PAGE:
Mandy Sayer

Chris Flynn reviews 'Sydney Noir' edited by John Dale

Chris Flynn
Tuesday, 18 December 2018

In 2004, New York-based publisher Akashic Books released Brooklyn Noir, a collection of short fiction written under a specific brief. Stories had to be set in that neighbourhood and feature noir themes: simmering familial revenge, cheating and double-crossing, sexual betrayal, domestic discord, murderous trysts, down-at-heel detectives ...

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In the Australia of my childhood, the Gypsy skirt was fashionable, ABC Radio played Django Reinhardt, ‘The Gypsy Rover’ was in school songbooks, peripatetic players were called ‘Gypsy footballers’, the Gypsy Jokers were a feared bikie gang, and nefarious Gypsies were stock villains in children’s books. Gypsies – or Roma – occupied cultural terrain, but ...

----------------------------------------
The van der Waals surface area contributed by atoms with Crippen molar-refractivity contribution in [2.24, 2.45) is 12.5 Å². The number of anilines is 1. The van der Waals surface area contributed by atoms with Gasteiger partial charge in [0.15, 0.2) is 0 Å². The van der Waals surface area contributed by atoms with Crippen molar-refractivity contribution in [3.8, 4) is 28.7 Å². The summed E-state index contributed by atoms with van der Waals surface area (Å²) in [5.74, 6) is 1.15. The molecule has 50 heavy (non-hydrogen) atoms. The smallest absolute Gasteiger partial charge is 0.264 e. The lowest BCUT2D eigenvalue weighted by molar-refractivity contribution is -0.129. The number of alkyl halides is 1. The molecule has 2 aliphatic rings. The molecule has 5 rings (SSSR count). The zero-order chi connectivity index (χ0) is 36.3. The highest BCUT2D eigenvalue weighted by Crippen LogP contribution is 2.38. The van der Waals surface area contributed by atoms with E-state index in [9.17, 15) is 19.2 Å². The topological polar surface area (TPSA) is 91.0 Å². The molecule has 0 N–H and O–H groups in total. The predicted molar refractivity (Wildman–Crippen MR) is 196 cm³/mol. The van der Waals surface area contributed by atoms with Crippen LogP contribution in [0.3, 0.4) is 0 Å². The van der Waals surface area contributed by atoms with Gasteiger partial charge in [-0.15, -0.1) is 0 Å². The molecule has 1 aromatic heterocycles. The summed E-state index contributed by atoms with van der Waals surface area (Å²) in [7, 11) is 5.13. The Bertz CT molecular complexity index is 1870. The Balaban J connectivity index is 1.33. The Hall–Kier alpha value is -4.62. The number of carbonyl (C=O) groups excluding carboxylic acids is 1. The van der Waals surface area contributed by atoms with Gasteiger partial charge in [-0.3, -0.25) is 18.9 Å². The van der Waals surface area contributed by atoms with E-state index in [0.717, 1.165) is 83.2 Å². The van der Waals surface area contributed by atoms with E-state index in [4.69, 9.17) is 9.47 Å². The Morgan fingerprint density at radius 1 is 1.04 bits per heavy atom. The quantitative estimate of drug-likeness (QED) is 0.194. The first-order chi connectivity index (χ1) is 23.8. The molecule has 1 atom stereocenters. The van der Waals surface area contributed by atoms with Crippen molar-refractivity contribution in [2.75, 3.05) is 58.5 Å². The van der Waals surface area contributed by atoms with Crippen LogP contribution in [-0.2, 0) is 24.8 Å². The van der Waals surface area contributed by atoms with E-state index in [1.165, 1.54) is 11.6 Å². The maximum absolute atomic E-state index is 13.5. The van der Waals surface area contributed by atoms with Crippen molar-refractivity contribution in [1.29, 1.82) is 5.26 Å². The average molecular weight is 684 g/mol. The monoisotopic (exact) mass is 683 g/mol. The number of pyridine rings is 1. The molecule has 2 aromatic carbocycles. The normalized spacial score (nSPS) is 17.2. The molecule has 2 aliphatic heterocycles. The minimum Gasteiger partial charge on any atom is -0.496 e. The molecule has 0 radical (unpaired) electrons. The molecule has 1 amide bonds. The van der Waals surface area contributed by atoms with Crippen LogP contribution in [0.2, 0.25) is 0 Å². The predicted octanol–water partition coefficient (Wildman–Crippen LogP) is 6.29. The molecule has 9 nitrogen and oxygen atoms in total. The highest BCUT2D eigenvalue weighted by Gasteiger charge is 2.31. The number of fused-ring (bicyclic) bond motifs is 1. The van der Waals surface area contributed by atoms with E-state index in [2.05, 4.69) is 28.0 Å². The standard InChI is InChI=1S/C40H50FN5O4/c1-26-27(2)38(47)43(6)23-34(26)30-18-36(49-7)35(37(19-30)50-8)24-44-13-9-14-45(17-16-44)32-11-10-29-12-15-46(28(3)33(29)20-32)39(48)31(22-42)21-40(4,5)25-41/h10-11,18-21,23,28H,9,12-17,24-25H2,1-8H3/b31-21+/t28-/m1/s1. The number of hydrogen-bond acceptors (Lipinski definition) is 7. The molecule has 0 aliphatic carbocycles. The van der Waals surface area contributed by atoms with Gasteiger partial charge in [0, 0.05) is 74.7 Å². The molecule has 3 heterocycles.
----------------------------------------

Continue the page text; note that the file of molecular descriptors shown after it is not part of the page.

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Mandy Sayer has been winning awards since the start of her career more than twenty years ago. Her first novel, Mood Indigo (1990), a pacy, absorbing account of a remarkable and rackety childhood, bagged the Vogel in 1989. Its autobiographical origins become clear when read in conjunction with her memoir Velocity (2005), which covers Sayer’s early ...